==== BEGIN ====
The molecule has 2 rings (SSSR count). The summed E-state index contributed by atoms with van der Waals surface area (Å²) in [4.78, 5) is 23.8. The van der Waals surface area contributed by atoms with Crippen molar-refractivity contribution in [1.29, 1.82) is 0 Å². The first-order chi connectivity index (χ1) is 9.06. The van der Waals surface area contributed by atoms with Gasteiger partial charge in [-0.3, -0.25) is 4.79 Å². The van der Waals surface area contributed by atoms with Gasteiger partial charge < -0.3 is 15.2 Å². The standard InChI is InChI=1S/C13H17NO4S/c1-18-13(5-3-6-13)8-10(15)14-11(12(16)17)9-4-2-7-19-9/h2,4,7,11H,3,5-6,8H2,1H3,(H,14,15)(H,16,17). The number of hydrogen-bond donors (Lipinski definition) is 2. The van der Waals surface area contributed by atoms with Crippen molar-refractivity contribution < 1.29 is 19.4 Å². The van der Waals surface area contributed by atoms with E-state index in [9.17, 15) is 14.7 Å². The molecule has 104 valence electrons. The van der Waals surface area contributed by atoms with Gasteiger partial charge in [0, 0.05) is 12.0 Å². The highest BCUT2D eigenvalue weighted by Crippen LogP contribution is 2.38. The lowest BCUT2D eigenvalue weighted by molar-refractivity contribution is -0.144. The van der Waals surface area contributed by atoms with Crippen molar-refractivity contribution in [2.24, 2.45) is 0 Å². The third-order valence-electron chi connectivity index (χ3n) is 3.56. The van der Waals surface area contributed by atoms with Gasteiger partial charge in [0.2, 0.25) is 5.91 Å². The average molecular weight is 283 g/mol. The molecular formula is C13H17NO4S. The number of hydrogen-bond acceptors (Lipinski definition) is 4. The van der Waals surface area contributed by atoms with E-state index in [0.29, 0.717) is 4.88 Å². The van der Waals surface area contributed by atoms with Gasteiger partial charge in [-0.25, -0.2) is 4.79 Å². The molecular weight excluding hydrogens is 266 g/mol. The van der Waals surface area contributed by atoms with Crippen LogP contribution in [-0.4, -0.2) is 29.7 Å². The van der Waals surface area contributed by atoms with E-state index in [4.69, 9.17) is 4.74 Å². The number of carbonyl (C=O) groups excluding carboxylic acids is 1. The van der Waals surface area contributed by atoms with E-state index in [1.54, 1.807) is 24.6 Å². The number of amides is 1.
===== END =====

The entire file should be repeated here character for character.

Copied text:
The molecule has 2 rings (SSSR count). The summed E-state index contributed by atoms with van der Waals surface area (Å²) in [4.78, 5) is 23.8. The van der Waals surface area contributed by atoms with Crippen molar-refractivity contribution in [1.29, 1.82) is 0 Å². The first-order chi connectivity index (χ1) is 9.06. The van der Waals surface area contributed by atoms with Gasteiger partial charge in [-0.3, -0.25) is 4.79 Å². The van der Waals surface area contributed by atoms with Gasteiger partial charge < -0.3 is 15.2 Å². The standard InChI is InChI=1S/C13H17NO4S/c1-18-13(5-3-6-13)8-10(15)14-11(12(16)17)9-4-2-7-19-9/h2,4,7,11H,3,5-6,8H2,1H3,(H,14,15)(H,16,17). The number of hydrogen-bond donors (Lipinski definition) is 2. The van der Waals surface area contributed by atoms with Crippen molar-refractivity contribution < 1.29 is 19.4 Å². The van der Waals surface area contributed by atoms with E-state index in [9.17, 15) is 14.7 Å². The molecule has 104 valence electrons. The van der Waals surface area contributed by atoms with Gasteiger partial charge in [0, 0.05) is 12.0 Å². The highest BCUT2D eigenvalue weighted by Crippen LogP contribution is 2.38. The lowest BCUT2D eigenvalue weighted by molar-refractivity contribution is -0.144. The van der Waals surface area contributed by atoms with Crippen molar-refractivity contribution in [2.24, 2.45) is 0 Å². The third-order valence-electron chi connectivity index (χ3n) is 3.56. The van der Waals surface area contributed by atoms with Gasteiger partial charge in [0.2, 0.25) is 5.91 Å². The average molecular weight is 283 g/mol. The molecular formula is C13H17NO4S. The number of hydrogen-bond acceptors (Lipinski definition) is 4. The van der Waals surface area contributed by atoms with E-state index in [0.29, 0.717) is 4.88 Å². The van der Waals surface area contributed by atoms with Gasteiger partial charge in [-0.25, -0.2) is 4.79 Å². The molecular weight excluding hydrogens is 266 g/mol. The van der Waals surface area contributed by atoms with Crippen LogP contribution in [-0.4, -0.2) is 29.7 Å². The van der Waals surface area contributed by atoms with E-state index in [4.69, 9.17) is 4.74 Å². The number of carbonyl (C=O) groups excluding carboxylic acids is 1. The van der Waals surface area contributed by atoms with E-state index in [1.54, 1.807) is 24.6 Å². The number of amides is 1.